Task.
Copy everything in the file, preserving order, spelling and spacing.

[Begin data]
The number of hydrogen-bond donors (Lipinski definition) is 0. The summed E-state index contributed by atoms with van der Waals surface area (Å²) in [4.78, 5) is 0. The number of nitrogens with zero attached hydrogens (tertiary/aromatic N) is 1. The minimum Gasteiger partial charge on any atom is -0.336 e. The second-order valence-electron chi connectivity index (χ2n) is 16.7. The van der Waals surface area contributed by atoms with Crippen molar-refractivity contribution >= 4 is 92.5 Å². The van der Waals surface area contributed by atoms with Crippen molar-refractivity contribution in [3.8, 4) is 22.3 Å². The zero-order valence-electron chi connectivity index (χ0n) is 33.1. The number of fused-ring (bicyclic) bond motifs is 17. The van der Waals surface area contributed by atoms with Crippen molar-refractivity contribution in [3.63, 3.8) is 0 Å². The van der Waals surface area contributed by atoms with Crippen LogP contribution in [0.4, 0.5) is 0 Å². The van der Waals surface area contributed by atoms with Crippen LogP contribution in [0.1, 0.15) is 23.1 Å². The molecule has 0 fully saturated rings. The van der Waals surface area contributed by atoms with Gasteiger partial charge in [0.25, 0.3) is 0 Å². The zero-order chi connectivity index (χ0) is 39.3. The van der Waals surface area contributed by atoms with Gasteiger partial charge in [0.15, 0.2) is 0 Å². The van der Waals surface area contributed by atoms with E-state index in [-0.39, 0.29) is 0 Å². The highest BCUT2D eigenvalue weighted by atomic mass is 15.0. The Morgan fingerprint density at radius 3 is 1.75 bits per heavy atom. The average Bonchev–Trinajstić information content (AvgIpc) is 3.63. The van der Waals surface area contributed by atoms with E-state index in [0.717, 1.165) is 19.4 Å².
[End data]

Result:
The number of hydrogen-bond donors (Lipinski definition) is 0. The summed E-state index contributed by atoms with van der Waals surface area (Å²) in [4.78, 5) is 0. The number of nitrogens with zero attached hydrogens (tertiary/aromatic N) is 1. The minimum Gasteiger partial charge on any atom is -0.336 e. The second-order valence-electron chi connectivity index (χ2n) is 16.7. The van der Waals surface area contributed by atoms with Crippen molar-refractivity contribution >= 4 is 92.5 Å². The van der Waals surface area contributed by atoms with Crippen molar-refractivity contribution in [3.8, 4) is 22.3 Å². The zero-order valence-electron chi connectivity index (χ0n) is 33.1. The number of fused-ring (bicyclic) bond motifs is 17. The van der Waals surface area contributed by atoms with Crippen molar-refractivity contribution in [3.63, 3.8) is 0 Å². The van der Waals surface area contributed by atoms with Crippen LogP contribution in [0.4, 0.5) is 0 Å². The van der Waals surface area contributed by atoms with Crippen LogP contribution in [0.1, 0.15) is 23.1 Å². The molecule has 0 fully saturated rings. The van der Waals surface area contributed by atoms with Gasteiger partial charge in [0.25, 0.3) is 0 Å². The zero-order chi connectivity index (χ0) is 39.3. The van der Waals surface area contributed by atoms with Gasteiger partial charge in [0.15, 0.2) is 0 Å². The van der Waals surface area contributed by atoms with E-state index in [-0.39, 0.29) is 0 Å². The highest BCUT2D eigenvalue weighted by atomic mass is 15.0. The Morgan fingerprint density at radius 3 is 1.75 bits per heavy atom. The average Bonchev–Trinajstić information content (AvgIpc) is 3.63. The van der Waals surface area contributed by atoms with E-state index in [0.717, 1.165) is 19.4 Å².